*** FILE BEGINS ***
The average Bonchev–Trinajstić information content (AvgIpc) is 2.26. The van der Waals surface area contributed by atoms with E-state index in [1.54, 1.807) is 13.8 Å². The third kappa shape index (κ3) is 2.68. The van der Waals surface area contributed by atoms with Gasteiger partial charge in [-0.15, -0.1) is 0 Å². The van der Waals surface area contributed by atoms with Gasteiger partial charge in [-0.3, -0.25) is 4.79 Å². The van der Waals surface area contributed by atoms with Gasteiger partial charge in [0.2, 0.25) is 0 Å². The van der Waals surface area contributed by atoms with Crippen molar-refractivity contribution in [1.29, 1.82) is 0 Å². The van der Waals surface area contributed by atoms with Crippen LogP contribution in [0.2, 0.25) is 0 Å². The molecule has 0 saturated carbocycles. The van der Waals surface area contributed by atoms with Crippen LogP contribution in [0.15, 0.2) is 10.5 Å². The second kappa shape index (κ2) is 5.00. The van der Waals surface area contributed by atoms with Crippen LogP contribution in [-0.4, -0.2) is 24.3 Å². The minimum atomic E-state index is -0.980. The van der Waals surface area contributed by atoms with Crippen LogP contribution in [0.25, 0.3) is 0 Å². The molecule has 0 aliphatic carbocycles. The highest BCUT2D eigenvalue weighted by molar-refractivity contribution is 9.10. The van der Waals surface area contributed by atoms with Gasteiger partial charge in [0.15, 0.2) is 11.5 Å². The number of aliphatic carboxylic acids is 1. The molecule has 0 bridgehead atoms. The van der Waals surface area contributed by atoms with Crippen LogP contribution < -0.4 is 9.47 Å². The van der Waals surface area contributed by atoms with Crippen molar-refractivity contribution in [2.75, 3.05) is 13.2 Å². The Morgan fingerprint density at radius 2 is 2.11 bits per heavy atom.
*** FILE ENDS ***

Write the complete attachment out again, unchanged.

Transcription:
The average Bonchev–Trinajstić information content (AvgIpc) is 2.26. The van der Waals surface area contributed by atoms with E-state index in [1.54, 1.807) is 13.8 Å². The third kappa shape index (κ3) is 2.68. The van der Waals surface area contributed by atoms with Gasteiger partial charge in [-0.15, -0.1) is 0 Å². The van der Waals surface area contributed by atoms with Gasteiger partial charge in [-0.3, -0.25) is 4.79 Å². The van der Waals surface area contributed by atoms with Gasteiger partial charge in [0.2, 0.25) is 0 Å². The van der Waals surface area contributed by atoms with Crippen molar-refractivity contribution in [1.29, 1.82) is 0 Å². The van der Waals surface area contributed by atoms with Crippen LogP contribution in [0.2, 0.25) is 0 Å². The molecule has 0 saturated carbocycles. The van der Waals surface area contributed by atoms with Crippen LogP contribution in [0.15, 0.2) is 10.5 Å². The second kappa shape index (κ2) is 5.00. The van der Waals surface area contributed by atoms with Crippen LogP contribution in [-0.4, -0.2) is 24.3 Å². The minimum atomic E-state index is -0.980. The van der Waals surface area contributed by atoms with Crippen LogP contribution in [0.25, 0.3) is 0 Å². The molecule has 0 aliphatic carbocycles. The highest BCUT2D eigenvalue weighted by molar-refractivity contribution is 9.10. The van der Waals surface area contributed by atoms with Gasteiger partial charge in [0.15, 0.2) is 11.5 Å². The number of aliphatic carboxylic acids is 1. The molecule has 0 bridgehead atoms. The van der Waals surface area contributed by atoms with Crippen LogP contribution < -0.4 is 9.47 Å². The van der Waals surface area contributed by atoms with Crippen molar-refractivity contribution in [2.75, 3.05) is 13.2 Å². The Morgan fingerprint density at radius 2 is 2.11 bits per heavy atom.